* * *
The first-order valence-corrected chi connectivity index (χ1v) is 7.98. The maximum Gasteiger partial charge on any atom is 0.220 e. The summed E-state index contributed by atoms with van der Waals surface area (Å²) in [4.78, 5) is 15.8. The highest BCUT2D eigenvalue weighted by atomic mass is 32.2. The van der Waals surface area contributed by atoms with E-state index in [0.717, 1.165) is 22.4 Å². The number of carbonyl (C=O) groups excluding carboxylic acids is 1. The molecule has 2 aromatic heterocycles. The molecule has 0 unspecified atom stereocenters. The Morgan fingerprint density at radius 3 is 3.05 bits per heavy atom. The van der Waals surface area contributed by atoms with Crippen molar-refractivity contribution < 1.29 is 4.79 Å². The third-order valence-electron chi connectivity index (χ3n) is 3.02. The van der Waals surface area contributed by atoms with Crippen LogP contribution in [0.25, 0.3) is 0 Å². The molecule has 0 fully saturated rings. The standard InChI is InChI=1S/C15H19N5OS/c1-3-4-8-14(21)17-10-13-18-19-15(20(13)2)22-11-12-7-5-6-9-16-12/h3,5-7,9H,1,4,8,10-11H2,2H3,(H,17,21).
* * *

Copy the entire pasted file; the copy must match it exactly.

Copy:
The first-order valence-corrected chi connectivity index (χ1v) is 7.98. The maximum Gasteiger partial charge on any atom is 0.220 e. The summed E-state index contributed by atoms with van der Waals surface area (Å²) in [4.78, 5) is 15.8. The highest BCUT2D eigenvalue weighted by atomic mass is 32.2. The van der Waals surface area contributed by atoms with E-state index in [0.717, 1.165) is 22.4 Å². The number of carbonyl (C=O) groups excluding carboxylic acids is 1. The molecule has 2 aromatic heterocycles. The molecule has 0 unspecified atom stereocenters. The Morgan fingerprint density at radius 3 is 3.05 bits per heavy atom. The van der Waals surface area contributed by atoms with Crippen molar-refractivity contribution < 1.29 is 4.79 Å². The third-order valence-electron chi connectivity index (χ3n) is 3.02. The van der Waals surface area contributed by atoms with Crippen LogP contribution in [0.25, 0.3) is 0 Å². The molecule has 0 fully saturated rings. The standard InChI is InChI=1S/C15H19N5OS/c1-3-4-8-14(21)17-10-13-18-19-15(20(13)2)22-11-12-7-5-6-9-16-12/h3,5-7,9H,1,4,8,10-11H2,2H3,(H,17,21).